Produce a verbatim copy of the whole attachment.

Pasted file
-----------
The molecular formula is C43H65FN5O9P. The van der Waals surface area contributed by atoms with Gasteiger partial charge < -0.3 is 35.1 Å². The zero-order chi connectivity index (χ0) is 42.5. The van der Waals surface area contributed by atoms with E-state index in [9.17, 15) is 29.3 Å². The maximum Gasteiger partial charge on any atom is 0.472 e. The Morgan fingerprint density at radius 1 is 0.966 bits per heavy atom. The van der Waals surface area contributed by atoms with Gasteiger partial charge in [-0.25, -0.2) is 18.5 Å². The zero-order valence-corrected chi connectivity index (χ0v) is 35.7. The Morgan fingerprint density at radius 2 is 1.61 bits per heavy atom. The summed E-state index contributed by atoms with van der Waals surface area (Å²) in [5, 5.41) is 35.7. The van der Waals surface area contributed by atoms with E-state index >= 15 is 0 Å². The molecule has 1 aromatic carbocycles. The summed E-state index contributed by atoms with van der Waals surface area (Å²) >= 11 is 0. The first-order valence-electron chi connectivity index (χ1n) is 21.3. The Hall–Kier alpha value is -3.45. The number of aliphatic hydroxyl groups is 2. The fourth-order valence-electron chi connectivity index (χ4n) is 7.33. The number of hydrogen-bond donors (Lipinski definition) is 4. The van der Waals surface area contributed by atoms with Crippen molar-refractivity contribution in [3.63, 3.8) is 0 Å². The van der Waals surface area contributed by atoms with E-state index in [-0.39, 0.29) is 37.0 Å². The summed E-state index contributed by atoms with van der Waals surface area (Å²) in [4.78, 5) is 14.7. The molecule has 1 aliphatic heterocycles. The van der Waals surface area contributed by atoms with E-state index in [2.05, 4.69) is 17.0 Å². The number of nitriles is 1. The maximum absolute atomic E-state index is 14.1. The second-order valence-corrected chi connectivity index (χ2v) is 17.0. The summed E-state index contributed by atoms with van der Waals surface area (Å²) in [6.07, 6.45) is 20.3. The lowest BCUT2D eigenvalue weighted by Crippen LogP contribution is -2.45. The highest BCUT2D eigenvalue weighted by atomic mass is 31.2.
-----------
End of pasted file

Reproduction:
The molecular formula is C43H65FN5O9P. The van der Waals surface area contributed by atoms with Gasteiger partial charge < -0.3 is 35.1 Å². The zero-order chi connectivity index (χ0) is 42.5. The van der Waals surface area contributed by atoms with E-state index in [9.17, 15) is 29.3 Å². The maximum Gasteiger partial charge on any atom is 0.472 e. The Morgan fingerprint density at radius 1 is 0.966 bits per heavy atom. The van der Waals surface area contributed by atoms with Gasteiger partial charge in [-0.25, -0.2) is 18.5 Å². The zero-order valence-corrected chi connectivity index (χ0v) is 35.7. The Morgan fingerprint density at radius 2 is 1.61 bits per heavy atom. The summed E-state index contributed by atoms with van der Waals surface area (Å²) in [5, 5.41) is 35.7. The van der Waals surface area contributed by atoms with E-state index >= 15 is 0 Å². The molecule has 1 aromatic carbocycles. The summed E-state index contributed by atoms with van der Waals surface area (Å²) >= 11 is 0. The first-order valence-electron chi connectivity index (χ1n) is 21.3. The Hall–Kier alpha value is -3.45. The number of aliphatic hydroxyl groups is 2. The fourth-order valence-electron chi connectivity index (χ4n) is 7.33. The number of hydrogen-bond donors (Lipinski definition) is 4. The van der Waals surface area contributed by atoms with Crippen molar-refractivity contribution in [3.63, 3.8) is 0 Å². The van der Waals surface area contributed by atoms with E-state index in [-0.39, 0.29) is 37.0 Å². The summed E-state index contributed by atoms with van der Waals surface area (Å²) in [4.78, 5) is 14.7. The molecule has 1 aliphatic heterocycles. The van der Waals surface area contributed by atoms with E-state index in [2.05, 4.69) is 17.0 Å². The number of nitriles is 1. The maximum absolute atomic E-state index is 14.1. The second-order valence-corrected chi connectivity index (χ2v) is 17.0. The summed E-state index contributed by atoms with van der Waals surface area (Å²) in [6.07, 6.45) is 20.3. The lowest BCUT2D eigenvalue weighted by Crippen LogP contribution is -2.45. The highest BCUT2D eigenvalue weighted by atomic mass is 31.2.